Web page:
Here are a couple comments from reviewers at

reviewer 1
This is a movie that should be viewed by all Americans interested in seeing a slice of Americana which has for so long been ignored. Most will identify with the raw emotion evoked by the plight of these brave and talented men. Black Americans will be moved to tears as we are reminded of what those trailblazers overcame so that future Black soldiers, airmen and every day citizens could take their rightful place in American society, proud of their past and heritage. We all owe a debt of gratitude to the Tuskegee Airmen. This movie makes it clear why.

from another review
I've met a couple of the original Tuskeegee pilots, and I've heard their stories. The discrimination and bigotry shown in the film was NOTHING compared to the realities that they faced day after day. Even after the war, as decorated fighter pilots, the bigotry they faced on their return to the US was unbelievable.

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The film is in our local library, but if it is not in yours you can probably find it on Netflix.
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Retired United States Air Force Major Joseph Philip Gomer served as a fighter pilot with World War II's famed Tuskegee Airmen. Gomer was born on June 20, 1920 in Iowa Falls, Iowa. From the time he was a small boy, he dreamed of flying airplanes.

Gomer received his wings in May of 1943. He was assigned as a Second Lieutenant to the segregated 332 Fighter Group and sent to Ramitrella, Italy, to join the 301st Fighter Squadron.

The 332 Fighter Group served as escorts for the 15th Air Force, running bombing missions in Germany. Engaging German fighters and attacking enemy positions, they fulfilled their mission to perfection-never losing a bomber to the enemy. The white bomber pilots called their guardians the "Red Tailed Angels" after the distinctive markings on their planes. Many of these white bomber pilots did not know that their guardians were black.

In Italy, the Red Tails flew over 1,500 sorties, downing 111 enemy aircraft and sinking one German destroyer as 66 black pilots were killed in action. Joseph Gomer shared a tent with three other airmen, but within eight months all of them were killed, leaving him the sole survivor. He crash-landed a P-39, lost his canopy, and was bullet ridden in a P-47, but fought with skill and valor in over 68 sorties with the enemy. Fighting racism as well as the Germans, Gomer remained with the Air Force after the war and was still in service on July 26, 1948, when President Truman signed Executive Order 9981 integrating the United States Armed Forces.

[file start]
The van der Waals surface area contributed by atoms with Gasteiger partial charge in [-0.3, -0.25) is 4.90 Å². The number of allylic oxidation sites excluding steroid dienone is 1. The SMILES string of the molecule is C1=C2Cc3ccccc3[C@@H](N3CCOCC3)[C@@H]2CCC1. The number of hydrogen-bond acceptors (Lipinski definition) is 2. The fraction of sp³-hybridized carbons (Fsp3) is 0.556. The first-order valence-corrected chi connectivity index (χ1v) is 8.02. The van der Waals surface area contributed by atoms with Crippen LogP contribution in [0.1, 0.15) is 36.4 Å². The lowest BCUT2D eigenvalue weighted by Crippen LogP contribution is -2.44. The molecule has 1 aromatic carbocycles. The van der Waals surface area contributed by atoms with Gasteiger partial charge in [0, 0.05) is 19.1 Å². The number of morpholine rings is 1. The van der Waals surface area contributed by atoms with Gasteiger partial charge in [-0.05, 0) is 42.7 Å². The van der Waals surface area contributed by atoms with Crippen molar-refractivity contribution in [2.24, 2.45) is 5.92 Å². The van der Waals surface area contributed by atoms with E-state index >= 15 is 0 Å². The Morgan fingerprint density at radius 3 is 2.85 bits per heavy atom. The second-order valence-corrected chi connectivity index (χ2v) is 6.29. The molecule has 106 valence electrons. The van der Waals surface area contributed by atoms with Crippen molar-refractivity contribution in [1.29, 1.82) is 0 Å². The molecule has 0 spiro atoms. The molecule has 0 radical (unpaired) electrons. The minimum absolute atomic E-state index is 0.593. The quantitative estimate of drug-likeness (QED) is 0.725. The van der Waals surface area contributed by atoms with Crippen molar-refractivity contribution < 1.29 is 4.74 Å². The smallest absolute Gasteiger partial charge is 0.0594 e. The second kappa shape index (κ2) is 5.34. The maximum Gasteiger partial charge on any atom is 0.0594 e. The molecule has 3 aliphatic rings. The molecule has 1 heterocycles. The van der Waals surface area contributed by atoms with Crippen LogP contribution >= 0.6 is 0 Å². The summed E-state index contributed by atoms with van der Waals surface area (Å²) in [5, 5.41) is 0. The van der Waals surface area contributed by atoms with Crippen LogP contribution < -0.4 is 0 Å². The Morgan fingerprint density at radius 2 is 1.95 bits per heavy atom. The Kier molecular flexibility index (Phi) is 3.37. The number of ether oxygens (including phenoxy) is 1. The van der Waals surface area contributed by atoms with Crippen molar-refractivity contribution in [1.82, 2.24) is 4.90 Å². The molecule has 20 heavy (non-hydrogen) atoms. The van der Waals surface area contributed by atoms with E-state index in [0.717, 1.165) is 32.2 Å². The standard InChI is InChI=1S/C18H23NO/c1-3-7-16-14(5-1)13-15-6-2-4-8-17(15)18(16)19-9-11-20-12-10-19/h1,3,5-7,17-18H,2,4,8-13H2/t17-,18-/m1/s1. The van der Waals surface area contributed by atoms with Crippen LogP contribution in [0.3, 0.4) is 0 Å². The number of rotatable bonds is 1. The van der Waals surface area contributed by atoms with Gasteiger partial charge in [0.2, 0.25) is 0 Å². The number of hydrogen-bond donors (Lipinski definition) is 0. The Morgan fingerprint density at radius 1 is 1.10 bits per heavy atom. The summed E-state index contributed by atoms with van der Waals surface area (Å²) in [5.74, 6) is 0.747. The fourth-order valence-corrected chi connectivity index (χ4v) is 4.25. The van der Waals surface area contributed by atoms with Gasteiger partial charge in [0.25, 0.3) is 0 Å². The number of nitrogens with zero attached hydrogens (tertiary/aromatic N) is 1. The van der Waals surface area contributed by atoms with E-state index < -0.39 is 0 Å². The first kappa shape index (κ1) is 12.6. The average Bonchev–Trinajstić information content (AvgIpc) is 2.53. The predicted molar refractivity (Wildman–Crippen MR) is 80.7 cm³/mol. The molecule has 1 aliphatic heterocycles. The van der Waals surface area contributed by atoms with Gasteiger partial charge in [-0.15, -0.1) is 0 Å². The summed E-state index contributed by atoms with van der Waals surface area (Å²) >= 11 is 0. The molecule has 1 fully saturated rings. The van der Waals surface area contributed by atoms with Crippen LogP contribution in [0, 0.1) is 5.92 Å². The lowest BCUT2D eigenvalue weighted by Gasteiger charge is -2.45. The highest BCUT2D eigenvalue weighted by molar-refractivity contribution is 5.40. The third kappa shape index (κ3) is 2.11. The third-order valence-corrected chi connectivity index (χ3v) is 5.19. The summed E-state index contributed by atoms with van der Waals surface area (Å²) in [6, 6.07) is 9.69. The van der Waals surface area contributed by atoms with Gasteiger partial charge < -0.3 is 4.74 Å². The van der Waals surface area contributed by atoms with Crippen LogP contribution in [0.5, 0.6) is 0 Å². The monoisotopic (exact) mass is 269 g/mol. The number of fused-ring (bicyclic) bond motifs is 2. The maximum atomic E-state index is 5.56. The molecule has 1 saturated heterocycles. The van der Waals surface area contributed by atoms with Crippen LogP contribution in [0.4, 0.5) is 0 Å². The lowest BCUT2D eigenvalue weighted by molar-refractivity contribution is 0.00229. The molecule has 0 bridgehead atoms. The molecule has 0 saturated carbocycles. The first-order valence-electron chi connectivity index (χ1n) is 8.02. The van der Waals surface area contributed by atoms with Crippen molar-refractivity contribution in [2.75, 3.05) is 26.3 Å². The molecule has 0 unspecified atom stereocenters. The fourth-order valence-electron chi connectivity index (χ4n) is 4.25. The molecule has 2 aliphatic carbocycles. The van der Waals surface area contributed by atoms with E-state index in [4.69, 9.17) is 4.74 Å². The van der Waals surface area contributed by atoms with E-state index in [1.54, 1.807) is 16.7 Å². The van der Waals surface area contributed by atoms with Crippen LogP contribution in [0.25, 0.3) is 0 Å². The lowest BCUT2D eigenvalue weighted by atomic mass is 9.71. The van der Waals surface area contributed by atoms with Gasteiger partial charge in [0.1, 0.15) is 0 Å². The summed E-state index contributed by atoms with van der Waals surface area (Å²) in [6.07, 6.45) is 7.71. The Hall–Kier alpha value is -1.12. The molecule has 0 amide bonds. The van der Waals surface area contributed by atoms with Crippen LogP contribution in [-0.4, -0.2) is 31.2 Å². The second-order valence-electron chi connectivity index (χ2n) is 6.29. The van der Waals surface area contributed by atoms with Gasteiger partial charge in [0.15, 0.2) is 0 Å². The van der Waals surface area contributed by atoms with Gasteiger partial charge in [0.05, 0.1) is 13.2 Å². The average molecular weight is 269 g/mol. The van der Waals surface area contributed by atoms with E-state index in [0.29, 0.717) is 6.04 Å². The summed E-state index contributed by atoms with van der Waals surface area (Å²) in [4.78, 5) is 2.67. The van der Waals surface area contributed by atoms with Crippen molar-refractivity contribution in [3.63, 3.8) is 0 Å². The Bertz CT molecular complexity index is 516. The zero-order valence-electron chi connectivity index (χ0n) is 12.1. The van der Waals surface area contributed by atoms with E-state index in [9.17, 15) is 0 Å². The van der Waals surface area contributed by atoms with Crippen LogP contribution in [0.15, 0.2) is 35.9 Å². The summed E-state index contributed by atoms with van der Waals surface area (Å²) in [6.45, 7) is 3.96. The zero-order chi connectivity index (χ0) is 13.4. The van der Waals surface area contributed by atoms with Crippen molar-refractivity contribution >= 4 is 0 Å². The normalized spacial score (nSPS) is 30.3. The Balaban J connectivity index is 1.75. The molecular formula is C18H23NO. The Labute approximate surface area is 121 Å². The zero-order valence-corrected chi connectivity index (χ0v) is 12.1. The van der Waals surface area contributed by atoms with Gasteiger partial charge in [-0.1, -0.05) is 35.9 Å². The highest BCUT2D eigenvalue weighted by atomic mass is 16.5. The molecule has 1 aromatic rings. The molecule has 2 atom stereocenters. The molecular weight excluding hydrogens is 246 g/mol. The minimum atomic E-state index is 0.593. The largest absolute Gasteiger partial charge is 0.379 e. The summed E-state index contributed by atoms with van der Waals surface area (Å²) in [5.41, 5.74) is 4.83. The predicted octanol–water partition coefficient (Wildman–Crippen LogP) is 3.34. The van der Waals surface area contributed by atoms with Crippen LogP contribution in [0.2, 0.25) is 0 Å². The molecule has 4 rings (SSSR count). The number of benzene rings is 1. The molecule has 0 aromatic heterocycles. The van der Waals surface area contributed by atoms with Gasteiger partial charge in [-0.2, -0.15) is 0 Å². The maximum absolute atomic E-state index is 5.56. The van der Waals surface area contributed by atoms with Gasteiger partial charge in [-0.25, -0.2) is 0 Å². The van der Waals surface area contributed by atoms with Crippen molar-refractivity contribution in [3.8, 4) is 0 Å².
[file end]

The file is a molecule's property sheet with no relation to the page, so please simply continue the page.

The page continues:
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Another Sad Anecdote
This was also shared on
One old fighter pilot told me of how he had just come ashore from the troopship in full uniform, and was almost immediately arrested by the military police in New York City on a charge of impersonating an officer and wearing unauthorized decorations; the MP just KNEW that there was no such thing as a Black fighter pilot. 

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Films like this are important. They bring to light the myriad ways racism has divided us from our brothers and sisters and thwarted African American advances. It's a story that reveals things that should not be left concealed.

Related Links
The Tuskegee Syphilis Experiment
Green Book